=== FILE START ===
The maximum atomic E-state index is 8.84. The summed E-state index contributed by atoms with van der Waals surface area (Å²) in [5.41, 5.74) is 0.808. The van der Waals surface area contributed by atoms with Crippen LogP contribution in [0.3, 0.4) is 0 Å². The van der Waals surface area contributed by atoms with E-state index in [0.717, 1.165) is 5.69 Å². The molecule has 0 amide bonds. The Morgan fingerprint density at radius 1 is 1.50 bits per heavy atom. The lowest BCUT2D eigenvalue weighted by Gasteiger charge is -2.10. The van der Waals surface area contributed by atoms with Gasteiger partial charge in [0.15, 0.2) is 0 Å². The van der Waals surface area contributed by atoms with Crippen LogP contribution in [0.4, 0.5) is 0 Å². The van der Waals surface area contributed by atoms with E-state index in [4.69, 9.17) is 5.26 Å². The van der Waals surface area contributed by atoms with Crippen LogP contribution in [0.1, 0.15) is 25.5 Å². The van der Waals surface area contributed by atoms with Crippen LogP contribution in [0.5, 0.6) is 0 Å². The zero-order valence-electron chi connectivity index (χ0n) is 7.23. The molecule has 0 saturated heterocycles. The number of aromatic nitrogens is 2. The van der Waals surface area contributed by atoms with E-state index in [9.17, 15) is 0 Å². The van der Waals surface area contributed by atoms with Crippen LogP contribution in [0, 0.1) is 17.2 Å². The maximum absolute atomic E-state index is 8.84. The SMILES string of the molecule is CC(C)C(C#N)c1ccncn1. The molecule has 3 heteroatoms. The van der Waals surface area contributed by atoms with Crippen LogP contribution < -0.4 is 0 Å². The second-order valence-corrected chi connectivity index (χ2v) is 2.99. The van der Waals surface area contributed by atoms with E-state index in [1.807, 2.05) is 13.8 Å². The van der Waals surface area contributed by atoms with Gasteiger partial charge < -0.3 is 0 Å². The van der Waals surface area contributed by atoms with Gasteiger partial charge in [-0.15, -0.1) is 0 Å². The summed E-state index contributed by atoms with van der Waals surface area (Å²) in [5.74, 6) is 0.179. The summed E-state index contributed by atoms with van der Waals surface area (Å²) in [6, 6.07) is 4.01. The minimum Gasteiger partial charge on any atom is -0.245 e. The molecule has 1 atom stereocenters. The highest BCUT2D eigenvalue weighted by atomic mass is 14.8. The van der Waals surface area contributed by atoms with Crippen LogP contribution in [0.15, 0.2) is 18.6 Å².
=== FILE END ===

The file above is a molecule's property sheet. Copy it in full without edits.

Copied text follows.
The maximum atomic E-state index is 8.84. The summed E-state index contributed by atoms with van der Waals surface area (Å²) in [5.41, 5.74) is 0.808. The van der Waals surface area contributed by atoms with Crippen LogP contribution in [0.3, 0.4) is 0 Å². The van der Waals surface area contributed by atoms with E-state index in [0.717, 1.165) is 5.69 Å². The molecule has 0 amide bonds. The Morgan fingerprint density at radius 1 is 1.50 bits per heavy atom. The lowest BCUT2D eigenvalue weighted by Gasteiger charge is -2.10. The van der Waals surface area contributed by atoms with Gasteiger partial charge in [0.15, 0.2) is 0 Å². The van der Waals surface area contributed by atoms with Crippen LogP contribution in [0.4, 0.5) is 0 Å². The van der Waals surface area contributed by atoms with E-state index in [4.69, 9.17) is 5.26 Å². The van der Waals surface area contributed by atoms with Crippen LogP contribution in [0.1, 0.15) is 25.5 Å². The van der Waals surface area contributed by atoms with Crippen LogP contribution in [0.5, 0.6) is 0 Å². The zero-order valence-electron chi connectivity index (χ0n) is 7.23. The molecule has 0 saturated heterocycles. The number of aromatic nitrogens is 2. The van der Waals surface area contributed by atoms with E-state index in [9.17, 15) is 0 Å². The van der Waals surface area contributed by atoms with Crippen LogP contribution in [0, 0.1) is 17.2 Å². The maximum absolute atomic E-state index is 8.84. The SMILES string of the molecule is CC(C)C(C#N)c1ccncn1. The molecule has 3 heteroatoms. The van der Waals surface area contributed by atoms with Crippen LogP contribution < -0.4 is 0 Å². The second-order valence-corrected chi connectivity index (χ2v) is 2.99. The van der Waals surface area contributed by atoms with E-state index in [1.807, 2.05) is 13.8 Å². The van der Waals surface area contributed by atoms with Gasteiger partial charge < -0.3 is 0 Å². The van der Waals surface area contributed by atoms with Gasteiger partial charge in [-0.15, -0.1) is 0 Å². The summed E-state index contributed by atoms with van der Waals surface area (Å²) in [5.74, 6) is 0.179. The summed E-state index contributed by atoms with van der Waals surface area (Å²) in [6, 6.07) is 4.01. The minimum Gasteiger partial charge on any atom is -0.245 e. The molecule has 1 atom stereocenters. The highest BCUT2D eigenvalue weighted by atomic mass is 14.8. The van der Waals surface area contributed by atoms with Crippen LogP contribution in [0.15, 0.2) is 18.6 Å².